What is it with reality TV? People watch these shows in mass quantities, even though the shows don’t have a lot of actual “reality” in them. After a show airs, there will be more shows depicting the sorrows of the stars of the show. What isn’t often considered is what it’s like for the people behind the camera. With that in mind, here are the thoughts of one of those filmmakers. Speaking anonymously, he is here to put some “real” back in “reality” TV.
There IS Danger in Some of the Shows
The equipment is heavy. Some cameras weigh 30 pounds and sometimes there are 20 more pounds of necessary gear. Very detailed set-up is required even for shows with the bare minimum of equipment. The cameras need to be out of sight, which can be difficult to position.
The anonymous filmmaker once worked with a camera guy that had 10 years of experience and was 35 years old. But he had the back of a 60-year-old wrestler – and not one of the super-successful ones.
One time they were on a frozen lake, trying to get a tear-inducing shot of someone walking away. Suddenly they heard the ice breaking beneath them. They ran, but the field producer wasn’t running as fast as he needed to and wound up in the freezing lake.
It’s ironic, but some real stuff can happen while you’re filming a fake “reality” show. They had another field producer who was almost attacked by a moose. They had to scare the moose away before it mauled the poor guy.
We like to say that the show should actually be about us, but the poor people filming the people would probably be permanently emotionally damaged.
Shows are Manipulated, if Not Completely Faked
Do you know the shows with some guy that hunts and traps everything? He filmed one of those. He tried to make a compilation of a man’s goofy catches. But the man trapped at night so other animals wouldn’t eat what he caught. If there’s light, animals can avoid the traps. And you can’t film at night without massive amounts of lighting.
They found a middle ground between real and fake by re-enacting things during the daytime. They ordered dozens of frozen animals (the man didn’t want to waste what he caught). People were sent out to stick them in traps at daybreak. Then they filmed the man checking his traps in the morning. Just like reality, right?
The live stuff and re-enacted bits are mixed very liberally. The line between lying and reenactment is very thin and tough to navigate. Operation Repo destroyed that line one episode, as a real crazy man chased a crewman with a real gun, but one sharp viewer recognized that the property was also used on a Jackass episode, revealing that it was really just a set.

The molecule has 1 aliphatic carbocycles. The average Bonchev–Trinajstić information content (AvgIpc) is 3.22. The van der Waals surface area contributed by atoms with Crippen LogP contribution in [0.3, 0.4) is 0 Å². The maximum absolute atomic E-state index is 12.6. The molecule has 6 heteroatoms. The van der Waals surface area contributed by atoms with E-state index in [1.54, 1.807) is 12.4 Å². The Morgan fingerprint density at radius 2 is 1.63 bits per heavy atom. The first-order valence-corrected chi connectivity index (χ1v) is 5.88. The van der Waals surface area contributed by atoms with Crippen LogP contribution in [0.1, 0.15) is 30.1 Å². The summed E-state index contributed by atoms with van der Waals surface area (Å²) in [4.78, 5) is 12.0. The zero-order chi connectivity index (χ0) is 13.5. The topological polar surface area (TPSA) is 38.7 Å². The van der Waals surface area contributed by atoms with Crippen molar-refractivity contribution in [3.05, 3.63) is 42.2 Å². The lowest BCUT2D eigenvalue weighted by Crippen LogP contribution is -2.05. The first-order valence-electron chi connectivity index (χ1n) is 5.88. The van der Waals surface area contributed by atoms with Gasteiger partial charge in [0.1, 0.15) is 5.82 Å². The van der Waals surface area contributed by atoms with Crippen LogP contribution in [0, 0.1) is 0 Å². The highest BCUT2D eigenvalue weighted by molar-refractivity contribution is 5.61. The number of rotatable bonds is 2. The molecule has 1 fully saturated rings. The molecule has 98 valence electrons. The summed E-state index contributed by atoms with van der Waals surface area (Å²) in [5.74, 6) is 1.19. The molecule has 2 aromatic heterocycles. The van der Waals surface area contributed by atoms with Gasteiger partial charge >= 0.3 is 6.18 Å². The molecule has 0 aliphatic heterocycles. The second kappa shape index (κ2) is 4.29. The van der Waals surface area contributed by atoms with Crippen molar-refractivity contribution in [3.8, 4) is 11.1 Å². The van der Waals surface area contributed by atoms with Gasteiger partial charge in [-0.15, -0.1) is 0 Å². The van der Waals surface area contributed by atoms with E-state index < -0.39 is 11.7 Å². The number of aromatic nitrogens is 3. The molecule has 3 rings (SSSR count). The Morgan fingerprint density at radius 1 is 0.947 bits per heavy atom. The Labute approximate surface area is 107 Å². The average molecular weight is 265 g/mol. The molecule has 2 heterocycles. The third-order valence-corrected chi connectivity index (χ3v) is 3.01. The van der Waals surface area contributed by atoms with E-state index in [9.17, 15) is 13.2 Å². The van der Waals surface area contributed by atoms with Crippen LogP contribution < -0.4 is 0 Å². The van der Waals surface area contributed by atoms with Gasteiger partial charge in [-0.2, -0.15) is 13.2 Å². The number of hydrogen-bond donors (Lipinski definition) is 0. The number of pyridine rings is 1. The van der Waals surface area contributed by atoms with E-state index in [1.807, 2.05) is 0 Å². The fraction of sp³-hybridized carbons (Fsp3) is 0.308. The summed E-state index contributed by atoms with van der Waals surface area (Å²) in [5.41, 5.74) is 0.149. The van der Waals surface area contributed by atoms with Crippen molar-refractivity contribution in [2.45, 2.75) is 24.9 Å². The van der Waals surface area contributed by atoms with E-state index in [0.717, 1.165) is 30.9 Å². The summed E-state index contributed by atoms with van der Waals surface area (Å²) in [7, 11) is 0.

The producers decide how the characters are supposed to “develop.” If they capture footage that doesn’t fit their desires, they just have to cut it. There is real gold in some of that footage. One cast member spent two straight nights in a veterinarian’s office, hoping his dog would live through its illness. Unfortunately, he had been built up as a cold, emotionless person, so they couldn’t show him crying. In other words, a human was excessively humanized.
Producers Don’t Care About Cast Members
These woodlands and doomsday prep shows usually have people that make the ugliest people you know more beautiful. On one show, they had one of these outdoors people who was actually very handsome. We’ll call him “Ned.” The producers wanted this super-dramatic sequence where he was on the verge of losing his cabin. He told them he wasn’t doing it. He had never experienced it, so he wasn’t doing it.
Ned was so genuine, he became the most popular cast member. He decided to just be himself while others got more dramatic for the camera. But the producers hate these people.
This filmmaker once worked with a producer formerly of The Biggest Loser. One contestant’s husband had been killed in an accident involving a garbage compactor. They wanted to interview her next to the same type of garbage compactor that had killed her husband. They wanted to turn it on halfway through, so she’d start “spontaneously” crying.
People Believe TV is Real, to Their Real-World Detriment
Some doomsday preppers apparently believe there will still be a demand for “bling” after the apocalypse, so they try to stash as much gold as they can. On their show, they had one such person and they wanted to capture him trying to use actual gold to buy stuff from the grocery store. The problem is that this is very stupid. What 18-year-old cashier is going to know what to do with what you claim are four 20-dollar gold pieces?
They bribed the store owner with regular cash to play along. The cast member wasn’t feeling it but they leaned on him pretty hard. Plus, he didn’t have any gold, so they had to acquire some of that as well. If this makes no sense at all, that’s because it doesn’t.
Of course, the viewers didn’t see any of that. They just saw someone digging up a gold nugget, then trying to buy supplies with it. They kept getting complaints from viewers that weren’t able to do the same thing (because you just can’t do it). And people believed every creek in North America was laden with gold, and when they couldn’t find any, they would complain that it was the producer’s fault.
The conclusion? People think TV is real.